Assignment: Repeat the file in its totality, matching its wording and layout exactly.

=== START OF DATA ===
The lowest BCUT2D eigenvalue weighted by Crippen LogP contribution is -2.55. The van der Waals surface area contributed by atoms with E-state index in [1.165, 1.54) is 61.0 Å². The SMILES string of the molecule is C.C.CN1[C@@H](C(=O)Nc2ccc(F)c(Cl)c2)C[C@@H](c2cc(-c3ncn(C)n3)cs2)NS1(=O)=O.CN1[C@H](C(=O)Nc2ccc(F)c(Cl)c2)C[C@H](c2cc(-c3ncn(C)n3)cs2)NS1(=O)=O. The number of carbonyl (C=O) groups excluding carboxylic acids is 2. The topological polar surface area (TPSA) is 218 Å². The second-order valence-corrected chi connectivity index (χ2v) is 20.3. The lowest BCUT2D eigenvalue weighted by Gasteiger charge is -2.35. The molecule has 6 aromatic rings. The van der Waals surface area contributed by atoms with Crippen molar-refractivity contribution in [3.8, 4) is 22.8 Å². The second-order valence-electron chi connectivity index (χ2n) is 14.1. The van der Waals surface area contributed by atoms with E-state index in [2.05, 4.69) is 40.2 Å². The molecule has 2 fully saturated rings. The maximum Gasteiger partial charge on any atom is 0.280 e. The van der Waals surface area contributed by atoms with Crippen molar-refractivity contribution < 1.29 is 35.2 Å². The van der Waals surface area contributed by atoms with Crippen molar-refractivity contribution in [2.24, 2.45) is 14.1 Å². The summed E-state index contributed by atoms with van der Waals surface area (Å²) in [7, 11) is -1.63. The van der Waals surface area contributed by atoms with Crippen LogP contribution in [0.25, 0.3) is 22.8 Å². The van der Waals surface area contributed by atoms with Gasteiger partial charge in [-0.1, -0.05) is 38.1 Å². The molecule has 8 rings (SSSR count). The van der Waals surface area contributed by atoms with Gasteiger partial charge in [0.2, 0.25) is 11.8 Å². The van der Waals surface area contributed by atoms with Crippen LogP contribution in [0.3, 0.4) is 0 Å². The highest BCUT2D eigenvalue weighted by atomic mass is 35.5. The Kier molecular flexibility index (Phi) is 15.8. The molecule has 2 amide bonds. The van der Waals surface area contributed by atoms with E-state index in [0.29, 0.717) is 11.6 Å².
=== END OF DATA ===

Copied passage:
The lowest BCUT2D eigenvalue weighted by Crippen LogP contribution is -2.55. The van der Waals surface area contributed by atoms with E-state index in [1.165, 1.54) is 61.0 Å². The SMILES string of the molecule is C.C.CN1[C@@H](C(=O)Nc2ccc(F)c(Cl)c2)C[C@@H](c2cc(-c3ncn(C)n3)cs2)NS1(=O)=O.CN1[C@H](C(=O)Nc2ccc(F)c(Cl)c2)C[C@H](c2cc(-c3ncn(C)n3)cs2)NS1(=O)=O. The number of carbonyl (C=O) groups excluding carboxylic acids is 2. The topological polar surface area (TPSA) is 218 Å². The second-order valence-corrected chi connectivity index (χ2v) is 20.3. The lowest BCUT2D eigenvalue weighted by Gasteiger charge is -2.35. The molecule has 6 aromatic rings. The van der Waals surface area contributed by atoms with Crippen molar-refractivity contribution in [3.8, 4) is 22.8 Å². The second-order valence-electron chi connectivity index (χ2n) is 14.1. The van der Waals surface area contributed by atoms with E-state index in [2.05, 4.69) is 40.2 Å². The molecule has 2 fully saturated rings. The maximum Gasteiger partial charge on any atom is 0.280 e. The van der Waals surface area contributed by atoms with Crippen molar-refractivity contribution < 1.29 is 35.2 Å². The van der Waals surface area contributed by atoms with Crippen molar-refractivity contribution in [2.24, 2.45) is 14.1 Å². The summed E-state index contributed by atoms with van der Waals surface area (Å²) in [7, 11) is -1.63. The van der Waals surface area contributed by atoms with Crippen LogP contribution in [0.25, 0.3) is 22.8 Å². The van der Waals surface area contributed by atoms with Gasteiger partial charge in [-0.1, -0.05) is 38.1 Å². The molecule has 8 rings (SSSR count). The van der Waals surface area contributed by atoms with Gasteiger partial charge in [0.2, 0.25) is 11.8 Å². The van der Waals surface area contributed by atoms with Crippen LogP contribution in [0.3, 0.4) is 0 Å². The highest BCUT2D eigenvalue weighted by atomic mass is 35.5. The Kier molecular flexibility index (Phi) is 15.8. The molecule has 2 amide bonds. The van der Waals surface area contributed by atoms with E-state index in [0.29, 0.717) is 11.6 Å².